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Organic Farms Have Lower Levels of Antibiotic-Resistant Bacteria

Elizabeth Renter
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August 10th, 2011
Updated 06/24/2013 at 4:14 pm
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pills8 263x164 Organic Farms Have Lower Levels of Antibiotic Resistant BacteriaThere are several arguments in support of eating organic foods, and when it comes to organic poultry, those arguments include the lessened risk of your birds carrying an antibiotic-resistant strain of bacteria. According to a study in Environmental Health Perspectives, organic farms have significantly less of these pesky bacteria than conventional farms, where antibiotic use is king.

Many of us feel that organic livestock is better for us than conventionally raised livestock, but for some, the reasons aren’t exactly clear. The presence of antibiotic-resistant bacteria, however, is a clear risk for human consumption and the ability to reduce the presence of these little bugs is a certain benefit in organic meats.

Eliminating Drug-Resistant Bacteria: Going Organic

Researchers from the University of Maryland examined the presence of enterococci bacteria in 10 newly organic farms and 10 conventional poultry farms. They searched for this bacteria in the food, water, and litter of the poultry and then tested the bacteria with common antimicrobials (antibiotics). The bacteria was found on all farms, partly because this is a very common strain of bacteria. But, the enterococci on organic farms didn’t display the same qualities as that of conventional farms.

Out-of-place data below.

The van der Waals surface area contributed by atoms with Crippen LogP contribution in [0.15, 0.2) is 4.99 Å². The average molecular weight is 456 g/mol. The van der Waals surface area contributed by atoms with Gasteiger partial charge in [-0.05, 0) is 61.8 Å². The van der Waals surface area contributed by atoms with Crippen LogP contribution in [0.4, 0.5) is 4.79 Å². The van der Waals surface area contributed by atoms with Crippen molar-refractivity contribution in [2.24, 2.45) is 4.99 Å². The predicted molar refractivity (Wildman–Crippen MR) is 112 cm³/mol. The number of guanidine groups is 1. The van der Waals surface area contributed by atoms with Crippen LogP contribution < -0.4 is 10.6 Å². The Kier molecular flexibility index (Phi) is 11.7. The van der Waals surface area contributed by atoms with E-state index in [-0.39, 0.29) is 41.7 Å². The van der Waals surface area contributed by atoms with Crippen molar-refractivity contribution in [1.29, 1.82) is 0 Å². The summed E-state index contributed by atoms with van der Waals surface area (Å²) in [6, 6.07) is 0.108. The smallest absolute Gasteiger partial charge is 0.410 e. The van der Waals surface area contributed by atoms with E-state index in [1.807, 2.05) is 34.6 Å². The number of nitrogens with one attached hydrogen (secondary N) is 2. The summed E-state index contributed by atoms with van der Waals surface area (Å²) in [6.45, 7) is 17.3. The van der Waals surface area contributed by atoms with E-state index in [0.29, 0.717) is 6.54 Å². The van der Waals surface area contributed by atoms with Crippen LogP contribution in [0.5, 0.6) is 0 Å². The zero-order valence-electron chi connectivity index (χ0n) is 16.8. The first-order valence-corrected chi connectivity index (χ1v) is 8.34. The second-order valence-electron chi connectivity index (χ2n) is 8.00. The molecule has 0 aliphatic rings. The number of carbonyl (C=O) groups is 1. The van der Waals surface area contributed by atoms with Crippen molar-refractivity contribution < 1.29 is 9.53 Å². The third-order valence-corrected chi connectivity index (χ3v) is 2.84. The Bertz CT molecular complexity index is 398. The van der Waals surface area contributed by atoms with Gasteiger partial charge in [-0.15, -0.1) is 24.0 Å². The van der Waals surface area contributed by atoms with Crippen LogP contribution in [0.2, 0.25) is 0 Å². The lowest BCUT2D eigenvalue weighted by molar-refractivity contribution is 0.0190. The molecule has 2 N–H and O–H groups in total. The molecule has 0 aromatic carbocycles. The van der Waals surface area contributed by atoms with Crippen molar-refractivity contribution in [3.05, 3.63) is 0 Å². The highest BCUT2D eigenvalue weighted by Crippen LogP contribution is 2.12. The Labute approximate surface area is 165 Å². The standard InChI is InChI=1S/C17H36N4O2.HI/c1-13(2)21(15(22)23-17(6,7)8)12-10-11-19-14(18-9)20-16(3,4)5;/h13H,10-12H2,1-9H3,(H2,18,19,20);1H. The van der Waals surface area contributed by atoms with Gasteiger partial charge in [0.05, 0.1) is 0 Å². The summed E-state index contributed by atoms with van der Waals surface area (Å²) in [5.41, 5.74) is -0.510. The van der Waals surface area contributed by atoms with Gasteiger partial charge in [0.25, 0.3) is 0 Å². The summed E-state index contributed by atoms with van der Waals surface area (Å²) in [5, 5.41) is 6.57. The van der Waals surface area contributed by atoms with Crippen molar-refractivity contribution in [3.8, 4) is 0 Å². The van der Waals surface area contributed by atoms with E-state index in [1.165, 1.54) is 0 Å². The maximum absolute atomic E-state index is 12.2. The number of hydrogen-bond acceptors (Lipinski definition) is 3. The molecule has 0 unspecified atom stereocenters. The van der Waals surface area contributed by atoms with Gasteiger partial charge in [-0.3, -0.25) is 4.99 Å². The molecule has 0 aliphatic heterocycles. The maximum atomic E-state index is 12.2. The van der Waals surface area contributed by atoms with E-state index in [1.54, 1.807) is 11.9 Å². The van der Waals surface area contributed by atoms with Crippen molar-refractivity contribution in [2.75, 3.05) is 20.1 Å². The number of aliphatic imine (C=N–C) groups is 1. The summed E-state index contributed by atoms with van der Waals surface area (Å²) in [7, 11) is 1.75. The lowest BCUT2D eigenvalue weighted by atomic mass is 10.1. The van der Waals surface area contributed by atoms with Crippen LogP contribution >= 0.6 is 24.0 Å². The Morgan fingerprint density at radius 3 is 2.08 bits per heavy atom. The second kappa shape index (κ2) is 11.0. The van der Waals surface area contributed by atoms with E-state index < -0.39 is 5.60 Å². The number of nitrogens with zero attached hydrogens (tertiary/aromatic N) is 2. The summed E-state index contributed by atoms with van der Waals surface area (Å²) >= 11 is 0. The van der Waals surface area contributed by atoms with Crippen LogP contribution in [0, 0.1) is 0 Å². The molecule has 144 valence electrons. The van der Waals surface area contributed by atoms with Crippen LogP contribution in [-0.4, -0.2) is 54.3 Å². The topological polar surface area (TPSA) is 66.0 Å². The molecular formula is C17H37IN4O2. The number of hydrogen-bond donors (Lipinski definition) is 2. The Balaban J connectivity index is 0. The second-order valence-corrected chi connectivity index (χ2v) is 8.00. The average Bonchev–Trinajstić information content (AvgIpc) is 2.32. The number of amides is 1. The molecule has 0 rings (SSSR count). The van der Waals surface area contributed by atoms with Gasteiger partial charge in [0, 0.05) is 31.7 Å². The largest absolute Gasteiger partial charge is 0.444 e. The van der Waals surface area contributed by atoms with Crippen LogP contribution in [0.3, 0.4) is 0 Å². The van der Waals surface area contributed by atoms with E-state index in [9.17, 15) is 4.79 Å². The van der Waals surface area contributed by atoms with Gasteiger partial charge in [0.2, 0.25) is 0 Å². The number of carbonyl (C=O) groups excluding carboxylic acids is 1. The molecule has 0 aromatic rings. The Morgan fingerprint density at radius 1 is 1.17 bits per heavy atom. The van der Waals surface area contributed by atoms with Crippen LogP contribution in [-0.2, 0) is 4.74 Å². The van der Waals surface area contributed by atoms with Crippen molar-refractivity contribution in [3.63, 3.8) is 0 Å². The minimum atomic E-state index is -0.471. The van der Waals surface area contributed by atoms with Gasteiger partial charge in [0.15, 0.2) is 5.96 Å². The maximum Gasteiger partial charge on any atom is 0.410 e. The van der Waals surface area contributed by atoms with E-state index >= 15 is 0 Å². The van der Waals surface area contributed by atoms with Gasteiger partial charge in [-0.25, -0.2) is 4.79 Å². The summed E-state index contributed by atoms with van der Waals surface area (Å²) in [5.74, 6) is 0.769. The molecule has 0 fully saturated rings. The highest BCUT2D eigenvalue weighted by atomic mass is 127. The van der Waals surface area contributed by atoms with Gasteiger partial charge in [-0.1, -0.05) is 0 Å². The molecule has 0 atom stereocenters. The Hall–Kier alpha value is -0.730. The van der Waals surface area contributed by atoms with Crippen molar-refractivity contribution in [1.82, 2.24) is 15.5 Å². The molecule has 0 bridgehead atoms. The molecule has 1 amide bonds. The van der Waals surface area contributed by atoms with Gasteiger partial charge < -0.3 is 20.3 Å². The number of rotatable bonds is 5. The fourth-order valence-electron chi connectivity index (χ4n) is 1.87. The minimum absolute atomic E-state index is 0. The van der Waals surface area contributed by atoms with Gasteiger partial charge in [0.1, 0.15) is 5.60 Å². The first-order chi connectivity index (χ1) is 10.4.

The differences were even more pronounced than the researchers expected. When looking at just one common antibiotic, erythromycin, 67% of bacteria from conventional farms was resistant while only 18% from the organic farms were infected.

The researchers chose to look at enterococci bacteria, as opposed to others, because the bacteria is very common and is found across the board in all poultry farms. Also, the bacteria are “opportunistic pathogens in human patients staying in hospitals.”

What is particularly interesting, say the researchers, was that the changes happened relatively quickly. These organic farms had recently switched from conventional (antibiotic-using) practices to organic.

“We were surprised to see such dramatic differences in the levels of antibiotic-resistant bacteria in the very first flock at these organic farms,” said lead researcher Amy Sapkota.

Antibiotic use among livestock is a point of controversy in the modern world of meat production. So much so that Europe has largely banned the use of preventative antibiotics in animals. While that same move doesn’t seem to be on the horizon in the U.S., buying organic meats ensures your food isn’t treated with these drugs.

Still, whether the antibiotic-resistant bacteria are present or not, make sure to practice safe food-handling whenever preparing meat and poultry.

Additional Sources:

NPR

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